Ten years ago, Jeremy Lucke’s life journey took him from a big city in Florida to a small town in Oregon. Lucke had been a well-traveled pastor over the years in various locations around the country but with a wife, child and another little one on the way, the idea of settling down hit the right notes.

Peace Lutheran Church in Philomath. (File photo by Brad Fuqua/Philomath News)

At the time, Peace Lutheran Church had been looking for a new pastor. Jack Flachsbart, who served with the church from 1999 to 2012, had moved on from the position and Norm Metzler had been serving as the interim pastor before Lucke’s arrival.

Over the past decade, Lucke has been involved with his church, of course, but also with the community at large. Lucke’s words have been heard at a variety of public events from Habitat for Humanity groundbreaking ceremonies to Memorial Day activities at Mount Union Cemetery. In 2021 on the 20th anniversary of the 9/11 attacks, he led a prayer during a ceremony at the rodeo grounds.

Lucke’s impact on Philomath was immediate with efforts such as helping to re-establish an annual National Night Out event in the community. In fact, in 2015, the Philomath Police Department nominated Lucke for a Samaritan Award.

Lucke accepted an invitation to participate in this week’s Inside Philomath feature and answered five questions.

Q: You began serving as Peace Lutheran Church’s pastor in 2013, which means you should be marking your 10th year in this position. How did your journey take you to Philomath?

A: Yes, that is correct! Ten years ago I was serving Grace Lutheran Church in Jacksonville, Florida. It was at that point that my wife, Alicia, and I decided to be open for a new adventure with God in ministry. We received a phone call from Peace members expressing their desire to have us come to Philomath. They communicated that they were ready for a new journey too. After stops on the way in Atlanta, Georgia; St. Louis, Missouri; Kearney, Nebraska; and Boise, Idaho; we made it to Philomath. It was a good thing, too, as Alicia was seven months pregnant at the time with our second daughter, Claire!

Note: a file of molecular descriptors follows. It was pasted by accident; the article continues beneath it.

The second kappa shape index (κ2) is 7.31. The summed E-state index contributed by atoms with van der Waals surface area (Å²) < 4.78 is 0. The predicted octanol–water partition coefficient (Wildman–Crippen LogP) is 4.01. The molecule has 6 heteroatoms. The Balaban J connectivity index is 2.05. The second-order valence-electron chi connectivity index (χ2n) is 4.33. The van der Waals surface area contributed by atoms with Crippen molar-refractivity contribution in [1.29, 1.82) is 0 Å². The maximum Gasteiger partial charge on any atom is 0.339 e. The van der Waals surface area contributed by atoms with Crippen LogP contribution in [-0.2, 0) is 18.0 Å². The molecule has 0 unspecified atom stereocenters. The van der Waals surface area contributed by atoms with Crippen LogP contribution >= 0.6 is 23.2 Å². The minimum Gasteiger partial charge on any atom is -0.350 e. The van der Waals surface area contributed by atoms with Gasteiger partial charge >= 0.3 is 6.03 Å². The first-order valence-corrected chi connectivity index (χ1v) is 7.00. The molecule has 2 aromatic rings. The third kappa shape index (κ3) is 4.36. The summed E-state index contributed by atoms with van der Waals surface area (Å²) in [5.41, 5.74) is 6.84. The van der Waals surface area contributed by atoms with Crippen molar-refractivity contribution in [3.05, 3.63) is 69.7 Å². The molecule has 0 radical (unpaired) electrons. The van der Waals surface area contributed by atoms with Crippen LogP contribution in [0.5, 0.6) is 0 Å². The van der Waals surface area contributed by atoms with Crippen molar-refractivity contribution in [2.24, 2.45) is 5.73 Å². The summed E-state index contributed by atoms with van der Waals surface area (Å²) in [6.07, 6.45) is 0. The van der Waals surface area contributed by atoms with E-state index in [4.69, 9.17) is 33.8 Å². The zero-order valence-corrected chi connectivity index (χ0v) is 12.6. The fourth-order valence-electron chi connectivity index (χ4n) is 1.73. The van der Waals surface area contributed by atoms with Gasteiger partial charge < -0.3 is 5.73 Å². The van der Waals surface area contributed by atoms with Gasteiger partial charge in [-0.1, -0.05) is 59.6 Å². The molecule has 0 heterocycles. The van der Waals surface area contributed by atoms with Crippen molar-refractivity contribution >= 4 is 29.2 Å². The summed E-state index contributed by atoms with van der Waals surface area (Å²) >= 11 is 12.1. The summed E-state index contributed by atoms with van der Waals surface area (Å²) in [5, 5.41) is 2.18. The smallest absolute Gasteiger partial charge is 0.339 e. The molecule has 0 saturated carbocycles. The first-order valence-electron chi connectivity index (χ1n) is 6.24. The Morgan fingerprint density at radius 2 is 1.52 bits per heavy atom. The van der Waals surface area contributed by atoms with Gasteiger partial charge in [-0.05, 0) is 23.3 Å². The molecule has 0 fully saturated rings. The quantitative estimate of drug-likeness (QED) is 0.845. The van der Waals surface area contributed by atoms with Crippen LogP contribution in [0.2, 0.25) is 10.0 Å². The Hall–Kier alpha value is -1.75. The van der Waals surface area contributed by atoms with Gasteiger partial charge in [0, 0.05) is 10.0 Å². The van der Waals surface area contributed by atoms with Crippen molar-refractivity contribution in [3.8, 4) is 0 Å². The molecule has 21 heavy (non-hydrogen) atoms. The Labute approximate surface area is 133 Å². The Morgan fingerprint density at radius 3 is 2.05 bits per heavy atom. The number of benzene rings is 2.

Q: Church attendance has been trending downward over the past 20 years and the pandemic certainly didn’t help. What do you believe churches need to do to stop and reverse that trend?

A: It is true that attendance is down in churches. A recent Gallup poll states that only 47% of adults in the United States claim membership in a church — this is a 23-point decline since 2000. I would caution, however, in concluding that people are absolutely disinterested in the church. Polling suggests a younger generation is indeed interested in genuine conversations about all things spiritual. The Christian church will be at its best when it avoids merely “busy” and/or “doing the same old thing.” Christians need to create margin in their lives to listen and engage with people who do not have a faith background. Isn’t that what Jesus did?

Q: The ability to preach effectively to your congregation seems like it would be a primary qualification for a pastor. What process do you go through week to week to prepare for a church service?

A: Preaching is indeed one of the most important ways a pastor can communicate God’s love and inspire. I hope people view my messages as conversation starters. It is a good sign for me when people ask hard questions, request clarification and seek for deeper meaning. My message is only one part of what our church is about. We have amazing volunteers that do a variety of tasks to reach people. Preparing for each service means building up the team of volunteers that serve and give of their time. God could accomplish what He desires without me or my team. But isn’t it a privilege and honor that God has chosen us and our ministry to accomplish His plans? I think so!

Q: Pastors are often someone to consult or lean on during times of great hardship or grief for families. How do you approach this important responsibility to be able to provide comfort in what can be strenuous circumstances?

A: There has been a tremendous amount of grief and loss for people. I encourage people with the truth that all feelings are acceptable — it is OK to be not OK. We must remember that feelings and emotions are not sinful. A good counselor encourages people to emote, express and describe — even vent. Beyond that, I do encourage people to practice the acronym CALM (from Max Lucado). CALM is based on Philippians 4:4-6. C—Celebrate (Find something to be grateful for). A—Ask (We need help — God can help). L—Leave (We can’t fix most problems; we leave the problems and their solutions to God). M—Mediate (Focus your mind on what is right and beautiful).

Q: What do you do for fun when you have time away from your daily routine?

A: I am all about my family. When I break from my routine and am away, it is likely that you’ll find me on a challenging hike, watching my favorite NBA team — the Milwaukee Bucks live, tasting wine and believe it or not, going to church.

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Brad Fuqua has covered the Philomath area since 2014 as the editor of the now-closed Philomath Express and currently as publisher/editor of the Philomath News. He has worked as a professional journalist since 1988 at daily and weekly newspapers in Nebraska, Kansas, North Dakota, Arizona, Montana and Oregon.